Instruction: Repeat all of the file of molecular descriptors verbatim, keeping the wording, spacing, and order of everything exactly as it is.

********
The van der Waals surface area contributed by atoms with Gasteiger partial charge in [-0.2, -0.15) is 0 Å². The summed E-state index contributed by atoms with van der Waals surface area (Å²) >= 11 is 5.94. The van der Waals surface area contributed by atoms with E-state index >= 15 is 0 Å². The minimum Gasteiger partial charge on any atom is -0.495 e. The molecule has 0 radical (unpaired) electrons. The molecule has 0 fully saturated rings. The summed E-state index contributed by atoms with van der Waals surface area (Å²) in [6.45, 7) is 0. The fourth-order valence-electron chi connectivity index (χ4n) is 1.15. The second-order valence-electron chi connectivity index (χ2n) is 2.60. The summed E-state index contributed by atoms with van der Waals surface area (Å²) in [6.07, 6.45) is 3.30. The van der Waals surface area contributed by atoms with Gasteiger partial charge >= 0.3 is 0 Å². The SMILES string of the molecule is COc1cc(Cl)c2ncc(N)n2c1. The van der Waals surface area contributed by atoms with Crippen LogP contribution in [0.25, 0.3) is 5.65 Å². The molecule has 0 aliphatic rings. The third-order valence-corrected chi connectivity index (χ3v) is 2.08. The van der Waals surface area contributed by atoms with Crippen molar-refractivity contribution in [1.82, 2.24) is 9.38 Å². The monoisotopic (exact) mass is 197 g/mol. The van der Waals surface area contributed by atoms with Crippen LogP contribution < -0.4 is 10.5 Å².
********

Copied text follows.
The van der Waals surface area contributed by atoms with Gasteiger partial charge in [-0.2, -0.15) is 0 Å². The summed E-state index contributed by atoms with van der Waals surface area (Å²) >= 11 is 5.94. The van der Waals surface area contributed by atoms with E-state index >= 15 is 0 Å². The minimum Gasteiger partial charge on any atom is -0.495 e. The molecule has 0 radical (unpaired) electrons. The molecule has 0 fully saturated rings. The summed E-state index contributed by atoms with van der Waals surface area (Å²) in [6.45, 7) is 0. The fourth-order valence-electron chi connectivity index (χ4n) is 1.15. The second-order valence-electron chi connectivity index (χ2n) is 2.60. The summed E-state index contributed by atoms with van der Waals surface area (Å²) in [6.07, 6.45) is 3.30. The van der Waals surface area contributed by atoms with Gasteiger partial charge >= 0.3 is 0 Å². The SMILES string of the molecule is COc1cc(Cl)c2ncc(N)n2c1. The van der Waals surface area contributed by atoms with Crippen LogP contribution in [0.25, 0.3) is 5.65 Å². The molecule has 0 aliphatic rings. The third-order valence-corrected chi connectivity index (χ3v) is 2.08. The van der Waals surface area contributed by atoms with Crippen molar-refractivity contribution in [1.82, 2.24) is 9.38 Å². The monoisotopic (exact) mass is 197 g/mol. The van der Waals surface area contributed by atoms with Crippen LogP contribution < -0.4 is 10.5 Å².